Amazon's Elastic Compute Cloud (EC2) is easily their most powerful web service offering. With EC2, you get flexible, on-demand computing resources: by launching an instance
you get full access to a brand-new machine and its resources. Each CPU-hour costs $0.10, which equates to less than $80 per month if you run an instance 24/7! What's more, you can launch as many instances as you'd like so you can have your own network of machines hosted by Amazon. The clincher? All data transferred between EC2 instances and S3 is free!
The default configuration has the following specs:
- CPU: 32-bit, 1.0-1.2 GHz Opteron/Xeon equivalent
- RAM: 1.7 GB
- Disk: 160 GB
- NIC: 100 MBit
They have additional configurations if you need more resources on a single machine. For details, see the EC2 site
. To make all of this work, EC2 allocates a virtual machine
running on the (563) 343-1031
instead of a physical machine for every instance launched.
Amazon designed EC2 primarily to perform many computationally expensive operations - something like batch video encoding or image recognition. Instead of making large hardware investments to perform these (potentially one-shot) tasks, you run the tasks in parallel on a few (hundred?) EC2 instances. Once the tasks are complete, just shut down the instances and your billing stops there. While Amazon's vision for EC2 is pretty sweet, the reality is that there's so much more potential there.
EC2 is the next-generation data center.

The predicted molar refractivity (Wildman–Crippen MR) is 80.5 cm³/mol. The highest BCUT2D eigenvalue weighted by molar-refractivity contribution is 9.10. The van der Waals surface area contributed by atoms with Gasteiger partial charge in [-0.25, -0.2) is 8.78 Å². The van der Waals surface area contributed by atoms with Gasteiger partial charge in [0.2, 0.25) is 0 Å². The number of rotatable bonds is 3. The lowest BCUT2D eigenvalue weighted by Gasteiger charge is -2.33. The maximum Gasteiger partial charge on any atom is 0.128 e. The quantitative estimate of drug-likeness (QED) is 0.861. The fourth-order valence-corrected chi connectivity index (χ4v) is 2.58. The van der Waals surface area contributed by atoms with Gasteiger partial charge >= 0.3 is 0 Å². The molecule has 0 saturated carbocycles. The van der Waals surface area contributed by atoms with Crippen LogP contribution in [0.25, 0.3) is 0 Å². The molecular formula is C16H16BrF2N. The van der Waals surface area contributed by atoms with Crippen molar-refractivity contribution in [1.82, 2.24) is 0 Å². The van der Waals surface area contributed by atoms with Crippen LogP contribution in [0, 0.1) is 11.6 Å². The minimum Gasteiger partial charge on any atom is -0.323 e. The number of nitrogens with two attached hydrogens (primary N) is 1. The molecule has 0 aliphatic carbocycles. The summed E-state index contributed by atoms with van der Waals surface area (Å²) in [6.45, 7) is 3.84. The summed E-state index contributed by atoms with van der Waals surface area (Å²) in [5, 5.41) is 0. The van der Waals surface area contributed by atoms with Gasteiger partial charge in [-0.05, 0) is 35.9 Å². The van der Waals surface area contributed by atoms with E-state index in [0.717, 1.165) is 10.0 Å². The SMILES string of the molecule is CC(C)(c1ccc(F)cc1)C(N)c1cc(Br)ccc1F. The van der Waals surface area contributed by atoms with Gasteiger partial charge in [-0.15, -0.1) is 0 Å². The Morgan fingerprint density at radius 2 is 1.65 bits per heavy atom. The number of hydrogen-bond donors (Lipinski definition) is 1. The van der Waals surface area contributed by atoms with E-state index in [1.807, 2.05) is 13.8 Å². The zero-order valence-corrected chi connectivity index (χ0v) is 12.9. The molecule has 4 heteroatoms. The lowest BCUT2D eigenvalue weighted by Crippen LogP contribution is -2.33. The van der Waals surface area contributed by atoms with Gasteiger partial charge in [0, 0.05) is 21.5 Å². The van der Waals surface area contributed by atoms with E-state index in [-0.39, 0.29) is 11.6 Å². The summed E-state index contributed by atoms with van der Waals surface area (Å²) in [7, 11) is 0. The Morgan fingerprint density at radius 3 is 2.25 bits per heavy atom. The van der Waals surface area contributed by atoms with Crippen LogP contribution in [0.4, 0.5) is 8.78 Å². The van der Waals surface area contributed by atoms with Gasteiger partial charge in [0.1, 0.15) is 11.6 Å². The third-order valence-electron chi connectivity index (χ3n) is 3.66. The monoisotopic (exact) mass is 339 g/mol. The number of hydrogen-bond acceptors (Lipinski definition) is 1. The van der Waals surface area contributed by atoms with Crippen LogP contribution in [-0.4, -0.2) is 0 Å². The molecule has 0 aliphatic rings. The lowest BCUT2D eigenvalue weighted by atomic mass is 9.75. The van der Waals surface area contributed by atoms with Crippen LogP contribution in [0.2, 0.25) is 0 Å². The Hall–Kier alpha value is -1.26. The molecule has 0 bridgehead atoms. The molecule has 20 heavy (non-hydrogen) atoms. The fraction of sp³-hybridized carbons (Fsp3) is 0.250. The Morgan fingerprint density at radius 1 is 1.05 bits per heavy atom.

Instead of doing capacity planning as with a traditional data center, with EC2, I could monitor the load on my server and programmatically launch parallel instances once it reaches a threshold utilization. When the utilization drops again, I can terminate the extra instances and go back to a fairly quiescent state. With free traffic between EC2 and S3, I can churn through collected data as many times as I need to as in Amazon's vision. Amazon could even issue hardware updates (e.g. more RAM) to running instances without rebooting! With the inexpensive per-hour prices, any small business can afford to keep an active standby. The flexibility offered by programmatically managing machines running in a virtualized data center is tremendous. Coupled with Amazon's pricing model, this sort of service is poised to take some serious market share away from the traditional, physical data centers.
While EC2 has the potential to be all of this and probably much more, it's not currently ready to displace traditional data centers. In a subsequent post, I'll discuss some of the issues preventing EC2 from realizing this dream.
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